Recently, the slogan “Let’s Go Brandon!” has become very popular in various circles. However, its meaning may not be immediately apparent. You may be wondering where the expression comes from, what it stands for, and why it became so popular. So what does let's go Brandon mean? Here’s everything you need to know about one of the fastest-spreading slogans of 2021.
What is “Let’s Go Brandon?”
If you don’t know what “Let’s Go Brandon” refers to, it may seem like a non-sequitur. An October 2021 Convention of States Action survey on national issues polled 1,083 likely 2022 voters and found that 57.7% of respondents knew the origin of the slogan and what it means.
The term came to prominence on October 2, 2021, at the Talladega Superspeedway racing track. It was first heard during an interview between NBC Sports sportscaster Kelli Stavast and NASCAR driver Brandon Brown, minutes after winning the 2021 NASCAR Xfinity Sparks 300.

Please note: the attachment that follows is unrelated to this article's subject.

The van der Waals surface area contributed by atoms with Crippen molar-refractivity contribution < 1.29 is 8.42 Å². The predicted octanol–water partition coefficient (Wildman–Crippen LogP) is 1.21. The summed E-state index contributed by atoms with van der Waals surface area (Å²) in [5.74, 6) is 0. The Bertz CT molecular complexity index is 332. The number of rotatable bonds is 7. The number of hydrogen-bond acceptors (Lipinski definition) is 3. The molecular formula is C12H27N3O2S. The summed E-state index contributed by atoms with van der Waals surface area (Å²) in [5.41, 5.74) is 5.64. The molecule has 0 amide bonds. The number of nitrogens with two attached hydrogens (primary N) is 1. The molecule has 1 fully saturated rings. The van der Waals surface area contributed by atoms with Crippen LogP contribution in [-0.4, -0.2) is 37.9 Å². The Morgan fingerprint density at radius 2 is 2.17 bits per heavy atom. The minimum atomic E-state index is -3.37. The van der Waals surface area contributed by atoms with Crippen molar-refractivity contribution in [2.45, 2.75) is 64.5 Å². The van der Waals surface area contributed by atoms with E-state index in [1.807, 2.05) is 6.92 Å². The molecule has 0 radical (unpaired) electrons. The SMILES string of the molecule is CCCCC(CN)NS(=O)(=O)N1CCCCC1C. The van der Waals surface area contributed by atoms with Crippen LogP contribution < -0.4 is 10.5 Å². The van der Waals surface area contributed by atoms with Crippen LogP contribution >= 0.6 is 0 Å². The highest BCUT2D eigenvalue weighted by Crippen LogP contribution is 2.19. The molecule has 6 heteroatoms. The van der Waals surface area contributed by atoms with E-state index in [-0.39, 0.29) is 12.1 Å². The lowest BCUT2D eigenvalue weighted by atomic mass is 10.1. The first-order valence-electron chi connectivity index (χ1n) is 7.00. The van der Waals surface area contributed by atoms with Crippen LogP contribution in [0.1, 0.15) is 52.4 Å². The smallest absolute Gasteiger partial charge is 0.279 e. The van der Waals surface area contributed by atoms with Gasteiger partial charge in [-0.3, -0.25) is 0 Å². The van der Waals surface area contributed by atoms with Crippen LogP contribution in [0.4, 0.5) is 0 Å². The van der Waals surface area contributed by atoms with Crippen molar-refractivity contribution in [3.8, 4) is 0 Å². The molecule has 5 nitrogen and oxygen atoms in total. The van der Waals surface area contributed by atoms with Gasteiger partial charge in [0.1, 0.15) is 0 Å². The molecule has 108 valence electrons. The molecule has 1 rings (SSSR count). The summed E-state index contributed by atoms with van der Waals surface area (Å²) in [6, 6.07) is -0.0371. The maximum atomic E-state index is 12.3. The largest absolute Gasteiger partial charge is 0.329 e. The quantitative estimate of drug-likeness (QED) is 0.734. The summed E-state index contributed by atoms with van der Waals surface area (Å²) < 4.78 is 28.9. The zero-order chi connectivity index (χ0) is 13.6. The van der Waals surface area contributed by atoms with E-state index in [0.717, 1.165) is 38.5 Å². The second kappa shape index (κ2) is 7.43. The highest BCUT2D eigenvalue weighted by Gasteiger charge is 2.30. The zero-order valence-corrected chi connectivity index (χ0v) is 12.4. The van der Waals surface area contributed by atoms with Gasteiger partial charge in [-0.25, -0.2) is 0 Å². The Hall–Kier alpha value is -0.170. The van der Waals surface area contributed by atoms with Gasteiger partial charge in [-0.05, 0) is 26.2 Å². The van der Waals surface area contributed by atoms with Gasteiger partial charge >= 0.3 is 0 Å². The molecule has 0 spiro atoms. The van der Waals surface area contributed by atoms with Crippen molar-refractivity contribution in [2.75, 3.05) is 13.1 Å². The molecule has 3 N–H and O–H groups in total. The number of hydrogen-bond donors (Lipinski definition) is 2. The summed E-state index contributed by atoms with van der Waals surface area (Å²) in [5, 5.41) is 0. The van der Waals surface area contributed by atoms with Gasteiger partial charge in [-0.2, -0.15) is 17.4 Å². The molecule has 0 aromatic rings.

Stavast, who was conducting a post-race interview with the first-time NASCAR race winner, commented on the sounds of the crowd chanting in the background. She was quoted saying, “You can hear the chants from the crowd, Let’s Go Brandon!”
However, either due to a misunderstanding or an unwillingness to repeat the actual words, it became increasingly evident to viewers that the crowd was, in reality, chanting “Fuck Joe Biden,” a common slogan and expression of antipathy against the 46th president.
Although the origin of the sentence is a legitimate misinterpretation of "Fuck Joe Biden," the slogan “Let’s Go Brandon” was quickly adopted and used intentionally. The slogan became a minced oath: A deliberate act of misspelling or mispronouncing a word or sentence containing a curse word to make it more socially acceptable, such as using "heck" in place of "hell."
Rise in Popularity